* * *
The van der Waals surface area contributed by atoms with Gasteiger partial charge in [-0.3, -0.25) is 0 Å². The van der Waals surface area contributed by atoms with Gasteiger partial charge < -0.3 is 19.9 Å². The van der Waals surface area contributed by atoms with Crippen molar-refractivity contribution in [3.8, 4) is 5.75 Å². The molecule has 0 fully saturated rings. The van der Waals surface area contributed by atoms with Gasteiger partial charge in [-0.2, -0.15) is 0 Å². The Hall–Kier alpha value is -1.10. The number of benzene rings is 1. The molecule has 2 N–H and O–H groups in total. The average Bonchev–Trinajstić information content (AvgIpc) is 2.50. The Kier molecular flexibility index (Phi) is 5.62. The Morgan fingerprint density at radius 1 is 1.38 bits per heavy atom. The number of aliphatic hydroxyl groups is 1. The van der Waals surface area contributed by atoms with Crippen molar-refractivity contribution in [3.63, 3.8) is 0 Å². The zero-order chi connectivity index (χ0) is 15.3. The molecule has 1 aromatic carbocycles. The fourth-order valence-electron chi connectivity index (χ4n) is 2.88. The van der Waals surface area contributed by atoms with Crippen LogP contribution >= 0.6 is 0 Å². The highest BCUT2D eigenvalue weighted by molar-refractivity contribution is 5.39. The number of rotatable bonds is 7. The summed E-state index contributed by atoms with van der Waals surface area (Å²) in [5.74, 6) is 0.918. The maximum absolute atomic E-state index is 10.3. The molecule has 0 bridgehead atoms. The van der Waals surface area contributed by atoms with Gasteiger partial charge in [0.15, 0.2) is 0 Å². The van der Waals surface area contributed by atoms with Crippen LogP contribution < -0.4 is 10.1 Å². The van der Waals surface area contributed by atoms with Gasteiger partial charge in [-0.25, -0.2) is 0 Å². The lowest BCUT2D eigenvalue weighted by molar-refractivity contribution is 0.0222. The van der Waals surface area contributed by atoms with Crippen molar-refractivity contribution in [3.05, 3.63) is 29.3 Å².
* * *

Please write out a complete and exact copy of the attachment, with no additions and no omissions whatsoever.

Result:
The van der Waals surface area contributed by atoms with Gasteiger partial charge in [-0.3, -0.25) is 0 Å². The van der Waals surface area contributed by atoms with Gasteiger partial charge < -0.3 is 19.9 Å². The van der Waals surface area contributed by atoms with Crippen molar-refractivity contribution in [3.8, 4) is 5.75 Å². The molecule has 0 fully saturated rings. The van der Waals surface area contributed by atoms with Gasteiger partial charge in [-0.2, -0.15) is 0 Å². The Hall–Kier alpha value is -1.10. The number of benzene rings is 1. The molecule has 2 N–H and O–H groups in total. The average Bonchev–Trinajstić information content (AvgIpc) is 2.50. The Kier molecular flexibility index (Phi) is 5.62. The Morgan fingerprint density at radius 1 is 1.38 bits per heavy atom. The number of aliphatic hydroxyl groups is 1. The van der Waals surface area contributed by atoms with Crippen molar-refractivity contribution in [3.63, 3.8) is 0 Å². The zero-order chi connectivity index (χ0) is 15.3. The molecule has 1 aromatic carbocycles. The fourth-order valence-electron chi connectivity index (χ4n) is 2.88. The van der Waals surface area contributed by atoms with Crippen LogP contribution >= 0.6 is 0 Å². The highest BCUT2D eigenvalue weighted by molar-refractivity contribution is 5.39. The number of rotatable bonds is 7. The summed E-state index contributed by atoms with van der Waals surface area (Å²) in [5.74, 6) is 0.918. The maximum absolute atomic E-state index is 10.3. The molecule has 0 bridgehead atoms. The van der Waals surface area contributed by atoms with Gasteiger partial charge in [0.15, 0.2) is 0 Å². The van der Waals surface area contributed by atoms with Crippen LogP contribution < -0.4 is 10.1 Å². The van der Waals surface area contributed by atoms with Gasteiger partial charge in [-0.25, -0.2) is 0 Å². The lowest BCUT2D eigenvalue weighted by molar-refractivity contribution is 0.0222. The van der Waals surface area contributed by atoms with Crippen molar-refractivity contribution in [3.05, 3.63) is 29.3 Å².